Our bodies are contradictory objects. They can be incredibly sturdy and resilient, but they also have certain components that are incredibly fragile. The network of organs that handles your breathing is a great example. It runs efficiently and you can seemingly do a fair amount of damage to it in various ways without any consequences. But at the same time, one cough or virus can upset the entire apple cart. Thatâs why it is important to keep tabs on the respiratory system and the things that can happen to it. Take granulomatosis with polyangiitis (formerly known as Wegener’s granulomatosis). Itâs a disorder that can do a lot of damage to your respiratory system, and its reach can also spread to unrelated organs. Still, not much is known about it due to its rarity. Today, we try to shine a little bit of light on this condition for those 1 in 100,000 people affected by it.
What Are Causes and Symptoms of Granulomatosis with Polyangiitis?
Granulomatosis with polyangiitis is a disorder that causes the inflammation of the blood vessels and tissue masses in your nose, sinuses, throat, lungs, and kidneys. This inflammation causes the slowing of blood flow to these organs. In terms of causes, experts know very little except that it is not a type of cancer, and that it tends to occur after an infection or inflammation that causes the immune system to respond abnormally.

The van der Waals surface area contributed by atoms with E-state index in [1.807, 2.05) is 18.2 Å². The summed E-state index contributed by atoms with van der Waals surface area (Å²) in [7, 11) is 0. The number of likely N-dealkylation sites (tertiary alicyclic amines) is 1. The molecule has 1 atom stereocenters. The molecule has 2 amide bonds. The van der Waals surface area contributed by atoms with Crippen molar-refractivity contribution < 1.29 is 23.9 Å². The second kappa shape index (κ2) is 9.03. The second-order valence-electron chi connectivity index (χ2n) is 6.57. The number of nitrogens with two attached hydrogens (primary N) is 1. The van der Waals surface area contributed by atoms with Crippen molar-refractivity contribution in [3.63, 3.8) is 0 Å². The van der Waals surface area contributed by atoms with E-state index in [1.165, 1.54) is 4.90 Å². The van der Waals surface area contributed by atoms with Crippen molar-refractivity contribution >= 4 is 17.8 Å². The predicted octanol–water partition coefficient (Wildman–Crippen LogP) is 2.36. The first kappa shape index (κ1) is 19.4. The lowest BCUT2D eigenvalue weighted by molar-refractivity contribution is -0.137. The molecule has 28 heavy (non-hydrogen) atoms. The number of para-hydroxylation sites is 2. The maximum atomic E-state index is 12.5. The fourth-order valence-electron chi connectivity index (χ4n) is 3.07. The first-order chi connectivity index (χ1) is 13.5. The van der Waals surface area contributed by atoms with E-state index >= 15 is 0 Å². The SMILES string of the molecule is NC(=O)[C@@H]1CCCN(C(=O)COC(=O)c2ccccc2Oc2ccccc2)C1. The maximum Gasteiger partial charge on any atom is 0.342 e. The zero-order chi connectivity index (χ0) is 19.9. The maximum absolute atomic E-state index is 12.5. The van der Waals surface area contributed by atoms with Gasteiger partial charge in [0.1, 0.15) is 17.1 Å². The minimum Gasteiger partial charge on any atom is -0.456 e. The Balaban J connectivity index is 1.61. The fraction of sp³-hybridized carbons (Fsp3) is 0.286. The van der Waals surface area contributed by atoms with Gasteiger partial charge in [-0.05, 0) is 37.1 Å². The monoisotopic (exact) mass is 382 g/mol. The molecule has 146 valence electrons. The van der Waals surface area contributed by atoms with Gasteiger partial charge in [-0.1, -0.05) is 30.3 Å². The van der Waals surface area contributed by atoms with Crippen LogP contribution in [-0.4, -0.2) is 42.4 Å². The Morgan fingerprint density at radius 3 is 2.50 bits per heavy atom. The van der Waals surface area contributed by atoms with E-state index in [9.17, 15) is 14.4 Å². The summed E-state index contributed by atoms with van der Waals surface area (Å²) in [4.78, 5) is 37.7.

Granulomatosis with polyangiitis symptoms are a little bit easier to pin down. The early symptoms are very similar to a common cold. Those early symptoms may include:
- Persistent runny nose
- Ear infections
- Joint aches
- Swelling of joints
- Loss of appetite
- Shortness of breath
- Eye redness
- Eye pain
- Burning sensation in the eyes
- Vision problems
If left undiagnosed and untreated, more severe symptoms can rear their heads.
- Kidney inflammation
- Skin sores
- Unintended weight loss
- Blood in the urine
If left untreated for a long period of time, granulomatosis with polyangiitis can cause rather terrible things like coronary artery disease, meningitis, and even brain lesions. It can also do lasting damage to your respiratory tract and nervous system. And ultimately, if left untreated, the disorder can be fatal. With all of this taken into account, itâs pretty safe to assume that the sooner itâs diagnosed, the better.
Diagnosis of Granulomatosis with Polyangiitis
As you can see by the early symptoms listed above, granulomatosis with polyangiitis symptoms can mimic those of a severe cold. At what point do you go see a doctor, and how will they determine a diagnosis? In a basic sense, a cold shouldnât last too much longer than 10 days. And blowing your nose shouldnât come with blood and pus. Therefore, if you notice your cold symptoms sticking around after 10 days and youâre getting extra material in your mucus, seeing a doctor is a good idea.
The doctor will begin the diagnosis by studying your recent medical history in order to rule things out that might provide a more reasonable explanation. If the diagnosis is still a mystery, a number of tests including urinalysis, X-rays, or a blood test for antineutrophil cytoplasmic antibodies (ANCAs), couldÂ further pinpoint aÂ diagnosis. If tissue masses are found at that point, a biopsy can be performed in order to verify a diagnosis.